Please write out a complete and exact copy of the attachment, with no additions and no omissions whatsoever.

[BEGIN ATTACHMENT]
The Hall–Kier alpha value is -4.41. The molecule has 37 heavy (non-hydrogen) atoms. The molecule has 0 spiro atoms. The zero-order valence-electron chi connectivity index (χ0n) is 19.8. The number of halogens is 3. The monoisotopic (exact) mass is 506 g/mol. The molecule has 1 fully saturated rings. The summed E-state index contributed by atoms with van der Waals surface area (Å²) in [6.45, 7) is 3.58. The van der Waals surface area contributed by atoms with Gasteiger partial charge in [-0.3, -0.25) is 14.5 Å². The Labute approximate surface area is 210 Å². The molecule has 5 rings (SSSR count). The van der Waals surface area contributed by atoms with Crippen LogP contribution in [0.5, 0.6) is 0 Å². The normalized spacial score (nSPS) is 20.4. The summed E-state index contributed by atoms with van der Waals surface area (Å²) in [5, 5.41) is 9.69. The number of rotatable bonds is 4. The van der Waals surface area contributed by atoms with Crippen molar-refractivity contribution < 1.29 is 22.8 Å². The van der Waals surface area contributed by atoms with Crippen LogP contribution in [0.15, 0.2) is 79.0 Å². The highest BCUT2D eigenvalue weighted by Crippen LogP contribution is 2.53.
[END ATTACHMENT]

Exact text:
The Hall–Kier alpha value is -4.41. The molecule has 37 heavy (non-hydrogen) atoms. The molecule has 0 spiro atoms. The zero-order valence-electron chi connectivity index (χ0n) is 19.8. The number of halogens is 3. The monoisotopic (exact) mass is 506 g/mol. The molecule has 1 fully saturated rings. The summed E-state index contributed by atoms with van der Waals surface area (Å²) in [6.45, 7) is 3.58. The van der Waals surface area contributed by atoms with Gasteiger partial charge in [-0.3, -0.25) is 14.5 Å². The Labute approximate surface area is 210 Å². The molecule has 5 rings (SSSR count). The van der Waals surface area contributed by atoms with Crippen LogP contribution in [0.5, 0.6) is 0 Å². The normalized spacial score (nSPS) is 20.4. The summed E-state index contributed by atoms with van der Waals surface area (Å²) in [5, 5.41) is 9.69. The number of rotatable bonds is 4. The van der Waals surface area contributed by atoms with Crippen molar-refractivity contribution < 1.29 is 22.8 Å². The van der Waals surface area contributed by atoms with Crippen LogP contribution in [0.15, 0.2) is 79.0 Å². The highest BCUT2D eigenvalue weighted by Crippen LogP contribution is 2.53.